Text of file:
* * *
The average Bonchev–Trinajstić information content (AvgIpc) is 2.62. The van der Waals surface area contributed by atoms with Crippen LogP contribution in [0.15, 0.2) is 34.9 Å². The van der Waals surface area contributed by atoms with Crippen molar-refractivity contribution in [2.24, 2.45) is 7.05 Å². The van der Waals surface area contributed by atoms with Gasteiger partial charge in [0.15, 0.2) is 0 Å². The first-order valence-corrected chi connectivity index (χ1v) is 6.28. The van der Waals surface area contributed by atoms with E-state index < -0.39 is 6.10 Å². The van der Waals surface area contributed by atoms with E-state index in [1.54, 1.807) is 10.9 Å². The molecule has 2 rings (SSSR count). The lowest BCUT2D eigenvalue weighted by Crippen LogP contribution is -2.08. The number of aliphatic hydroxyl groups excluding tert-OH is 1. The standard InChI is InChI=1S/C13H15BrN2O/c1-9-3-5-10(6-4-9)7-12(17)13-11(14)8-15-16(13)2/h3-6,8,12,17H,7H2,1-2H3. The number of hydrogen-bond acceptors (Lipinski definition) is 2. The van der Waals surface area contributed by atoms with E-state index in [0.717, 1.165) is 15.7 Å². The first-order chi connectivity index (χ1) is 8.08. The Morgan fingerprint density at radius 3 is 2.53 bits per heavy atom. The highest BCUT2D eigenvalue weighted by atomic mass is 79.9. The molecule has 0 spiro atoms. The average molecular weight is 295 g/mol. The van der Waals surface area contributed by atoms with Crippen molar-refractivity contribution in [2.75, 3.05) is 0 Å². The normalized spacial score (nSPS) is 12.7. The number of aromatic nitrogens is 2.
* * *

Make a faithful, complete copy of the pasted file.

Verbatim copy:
The average Bonchev–Trinajstić information content (AvgIpc) is 2.62. The van der Waals surface area contributed by atoms with Crippen LogP contribution in [0.15, 0.2) is 34.9 Å². The van der Waals surface area contributed by atoms with Crippen molar-refractivity contribution in [2.24, 2.45) is 7.05 Å². The van der Waals surface area contributed by atoms with Gasteiger partial charge in [0.15, 0.2) is 0 Å². The first-order valence-corrected chi connectivity index (χ1v) is 6.28. The van der Waals surface area contributed by atoms with E-state index < -0.39 is 6.10 Å². The van der Waals surface area contributed by atoms with E-state index in [1.54, 1.807) is 10.9 Å². The molecule has 2 rings (SSSR count). The lowest BCUT2D eigenvalue weighted by Crippen LogP contribution is -2.08. The number of aliphatic hydroxyl groups excluding tert-OH is 1. The standard InChI is InChI=1S/C13H15BrN2O/c1-9-3-5-10(6-4-9)7-12(17)13-11(14)8-15-16(13)2/h3-6,8,12,17H,7H2,1-2H3. The number of hydrogen-bond acceptors (Lipinski definition) is 2. The van der Waals surface area contributed by atoms with E-state index in [0.717, 1.165) is 15.7 Å². The first-order chi connectivity index (χ1) is 8.08. The Morgan fingerprint density at radius 3 is 2.53 bits per heavy atom. The highest BCUT2D eigenvalue weighted by atomic mass is 79.9. The molecule has 0 spiro atoms. The average molecular weight is 295 g/mol. The van der Waals surface area contributed by atoms with Crippen molar-refractivity contribution in [2.75, 3.05) is 0 Å². The normalized spacial score (nSPS) is 12.7. The number of aromatic nitrogens is 2.